BOISE -- An Idaho organization that's worked to free more than a dozen prisoners wrongfully convicted is facing a major financial crisis.

The Idaho Innocence Project says it will lose most of its federal funding at the end of this year.

Director Greg Hampikian says he'll keep volunteering and researching DNA evidence - no matter what.

But, the organization will lose its two full-time positions and will be unable to take on any new cases.

For the past seven years the Idaho Innocence Project has looked into hundreds of cases, using DNA evidence to help free those convicted, but innocent.

My clients are in prison, they can't even go to the library to research their own case, said Hampikian.

From Amanda Knox in Italy to Sarah Pearce and Chris Tapp in Idaho, Hampikian has worked on cases around the world.

He's help save more than a dozen people from a life behind bars for a crime they didn't commit.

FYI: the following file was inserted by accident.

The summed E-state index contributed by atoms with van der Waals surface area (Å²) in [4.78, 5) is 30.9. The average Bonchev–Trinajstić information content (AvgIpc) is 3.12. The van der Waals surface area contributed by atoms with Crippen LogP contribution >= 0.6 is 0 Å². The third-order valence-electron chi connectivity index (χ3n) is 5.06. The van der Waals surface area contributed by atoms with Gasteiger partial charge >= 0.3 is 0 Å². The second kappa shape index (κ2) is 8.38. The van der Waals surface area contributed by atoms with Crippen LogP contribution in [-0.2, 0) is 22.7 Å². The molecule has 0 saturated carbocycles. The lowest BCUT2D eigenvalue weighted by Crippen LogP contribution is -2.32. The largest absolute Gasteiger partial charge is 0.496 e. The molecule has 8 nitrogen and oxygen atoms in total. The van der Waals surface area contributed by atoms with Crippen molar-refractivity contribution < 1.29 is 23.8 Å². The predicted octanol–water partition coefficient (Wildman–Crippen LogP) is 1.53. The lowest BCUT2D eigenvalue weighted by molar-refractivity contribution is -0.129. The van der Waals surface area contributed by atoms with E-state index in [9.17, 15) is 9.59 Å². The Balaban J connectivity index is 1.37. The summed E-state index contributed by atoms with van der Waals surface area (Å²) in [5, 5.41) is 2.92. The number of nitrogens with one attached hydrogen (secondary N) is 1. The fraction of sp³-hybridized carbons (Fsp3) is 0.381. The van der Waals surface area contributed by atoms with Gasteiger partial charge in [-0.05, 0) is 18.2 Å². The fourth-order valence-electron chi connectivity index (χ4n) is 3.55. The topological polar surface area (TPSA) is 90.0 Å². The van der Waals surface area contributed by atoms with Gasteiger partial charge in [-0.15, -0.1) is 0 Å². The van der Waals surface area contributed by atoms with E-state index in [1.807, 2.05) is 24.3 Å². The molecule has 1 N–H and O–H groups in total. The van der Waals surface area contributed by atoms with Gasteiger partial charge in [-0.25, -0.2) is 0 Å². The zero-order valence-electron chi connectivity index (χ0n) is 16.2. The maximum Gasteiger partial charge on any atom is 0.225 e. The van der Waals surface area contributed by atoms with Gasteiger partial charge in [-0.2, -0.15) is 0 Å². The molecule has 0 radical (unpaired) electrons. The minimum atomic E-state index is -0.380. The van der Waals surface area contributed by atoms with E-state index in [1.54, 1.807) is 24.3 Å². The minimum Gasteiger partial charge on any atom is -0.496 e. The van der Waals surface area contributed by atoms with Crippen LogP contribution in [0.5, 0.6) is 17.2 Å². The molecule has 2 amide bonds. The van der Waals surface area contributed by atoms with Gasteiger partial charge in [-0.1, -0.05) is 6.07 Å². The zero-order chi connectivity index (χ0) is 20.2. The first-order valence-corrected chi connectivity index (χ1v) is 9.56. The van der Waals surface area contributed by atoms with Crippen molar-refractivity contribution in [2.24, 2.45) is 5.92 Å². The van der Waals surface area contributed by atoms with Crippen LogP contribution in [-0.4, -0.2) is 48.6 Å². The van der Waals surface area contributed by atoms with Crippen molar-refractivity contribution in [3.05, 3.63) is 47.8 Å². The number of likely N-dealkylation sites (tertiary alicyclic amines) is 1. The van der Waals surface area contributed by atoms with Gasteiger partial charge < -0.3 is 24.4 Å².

But, starting in 2014 a two-year $220,000 grant from the Department of Justice will run out, forcing cuts to the organization.

It's heartbreaking, you can imagine what it's like if you have someone you love is in prison and you think is innocent, or you yourself are in that position and one of the few organizations who can help you says, We can't look at your case, said Hampikian.

Hampikian says they'll continue work on current cases but won't take on any new investigations. That's because they'll be forced to cut their two full-time legal positions.

Are not going to look at new cases until we have sufficient money to hire a lawyer, and that's really the bottom line, said Hampikian.

Hampikian says they'll keep pushing their project in one way or another, hoping for more money to look into the hundreds of letters they get each year.

I'm a volunteer director, this program, and you hate to see your funding dwindled to such a degree, but it happens, said Hampikian.

The Idaho Innocence Project is pretty unique; it's one of the few statewide organizations that takes cases from other states, and even other countries.

In fact, Hampikian has helped start Innocence Projects across the world including one in Ireland and one in France.

The organization is now is desperate need of private donations, as well as volunteers.

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